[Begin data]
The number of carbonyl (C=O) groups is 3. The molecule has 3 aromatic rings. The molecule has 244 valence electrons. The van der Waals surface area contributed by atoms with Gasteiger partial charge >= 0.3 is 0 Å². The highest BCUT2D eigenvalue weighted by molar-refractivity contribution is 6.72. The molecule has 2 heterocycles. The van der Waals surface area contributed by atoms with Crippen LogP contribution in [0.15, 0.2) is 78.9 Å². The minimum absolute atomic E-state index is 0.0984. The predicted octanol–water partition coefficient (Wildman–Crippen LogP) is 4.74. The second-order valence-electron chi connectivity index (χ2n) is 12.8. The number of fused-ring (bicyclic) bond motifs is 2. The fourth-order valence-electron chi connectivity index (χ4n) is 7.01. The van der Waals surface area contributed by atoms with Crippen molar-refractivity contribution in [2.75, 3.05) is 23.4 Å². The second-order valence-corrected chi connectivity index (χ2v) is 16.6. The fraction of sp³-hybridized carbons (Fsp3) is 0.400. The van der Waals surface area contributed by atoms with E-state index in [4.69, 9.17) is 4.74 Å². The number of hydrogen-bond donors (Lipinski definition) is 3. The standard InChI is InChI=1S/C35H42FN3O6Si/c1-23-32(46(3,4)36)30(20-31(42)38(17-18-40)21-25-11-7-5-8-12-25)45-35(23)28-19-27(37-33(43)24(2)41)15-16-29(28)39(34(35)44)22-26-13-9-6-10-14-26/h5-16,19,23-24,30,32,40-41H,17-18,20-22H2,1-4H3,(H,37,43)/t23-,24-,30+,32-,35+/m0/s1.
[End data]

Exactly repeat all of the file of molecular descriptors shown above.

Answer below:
The number of carbonyl (C=O) groups is 3. The molecule has 3 aromatic rings. The molecule has 244 valence electrons. The van der Waals surface area contributed by atoms with Gasteiger partial charge >= 0.3 is 0 Å². The highest BCUT2D eigenvalue weighted by molar-refractivity contribution is 6.72. The molecule has 2 heterocycles. The van der Waals surface area contributed by atoms with Crippen LogP contribution in [0.15, 0.2) is 78.9 Å². The minimum absolute atomic E-state index is 0.0984. The predicted octanol–water partition coefficient (Wildman–Crippen LogP) is 4.74. The second-order valence-electron chi connectivity index (χ2n) is 12.8. The number of fused-ring (bicyclic) bond motifs is 2. The fourth-order valence-electron chi connectivity index (χ4n) is 7.01. The van der Waals surface area contributed by atoms with Crippen molar-refractivity contribution in [2.75, 3.05) is 23.4 Å². The second-order valence-corrected chi connectivity index (χ2v) is 16.6. The fraction of sp³-hybridized carbons (Fsp3) is 0.400. The van der Waals surface area contributed by atoms with E-state index in [4.69, 9.17) is 4.74 Å². The number of hydrogen-bond donors (Lipinski definition) is 3. The standard InChI is InChI=1S/C35H42FN3O6Si/c1-23-32(46(3,4)36)30(20-31(42)38(17-18-40)21-25-11-7-5-8-12-25)45-35(23)28-19-27(37-33(43)24(2)41)15-16-29(28)39(34(35)44)22-26-13-9-6-10-14-26/h5-16,19,23-24,30,32,40-41H,17-18,20-22H2,1-4H3,(H,37,43)/t23-,24-,30+,32-,35+/m0/s1.